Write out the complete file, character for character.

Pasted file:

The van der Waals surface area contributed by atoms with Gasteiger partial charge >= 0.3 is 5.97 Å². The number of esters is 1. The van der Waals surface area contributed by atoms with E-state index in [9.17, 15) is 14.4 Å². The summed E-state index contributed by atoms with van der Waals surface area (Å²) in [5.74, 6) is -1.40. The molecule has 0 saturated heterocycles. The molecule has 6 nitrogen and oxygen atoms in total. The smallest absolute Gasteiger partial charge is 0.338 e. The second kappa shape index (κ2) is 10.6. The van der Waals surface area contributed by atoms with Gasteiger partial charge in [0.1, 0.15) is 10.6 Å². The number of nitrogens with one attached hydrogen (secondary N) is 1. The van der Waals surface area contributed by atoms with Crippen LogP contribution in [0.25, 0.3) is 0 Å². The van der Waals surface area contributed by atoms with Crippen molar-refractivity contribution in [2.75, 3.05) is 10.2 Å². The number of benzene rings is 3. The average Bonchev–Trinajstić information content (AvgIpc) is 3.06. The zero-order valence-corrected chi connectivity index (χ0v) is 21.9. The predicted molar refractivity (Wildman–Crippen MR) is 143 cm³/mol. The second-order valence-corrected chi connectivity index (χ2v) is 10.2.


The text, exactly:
The van der Waals surface area contributed by atoms with Gasteiger partial charge >= 0.3 is 5.97 Å². The number of esters is 1. The van der Waals surface area contributed by atoms with E-state index in [9.17, 15) is 14.4 Å². The summed E-state index contributed by atoms with van der Waals surface area (Å²) in [5.74, 6) is -1.40. The molecule has 0 saturated heterocycles. The molecule has 6 nitrogen and oxygen atoms in total. The smallest absolute Gasteiger partial charge is 0.338 e. The second kappa shape index (κ2) is 10.6. The van der Waals surface area contributed by atoms with Gasteiger partial charge in [0.1, 0.15) is 10.6 Å². The number of nitrogens with one attached hydrogen (secondary N) is 1. The van der Waals surface area contributed by atoms with Crippen LogP contribution in [0.25, 0.3) is 0 Å². The van der Waals surface area contributed by atoms with Crippen molar-refractivity contribution in [2.75, 3.05) is 10.2 Å². The number of benzene rings is 3. The average Bonchev–Trinajstić information content (AvgIpc) is 3.06. The zero-order valence-corrected chi connectivity index (χ0v) is 21.9. The predicted molar refractivity (Wildman–Crippen MR) is 143 cm³/mol. The second-order valence-corrected chi connectivity index (χ2v) is 10.2.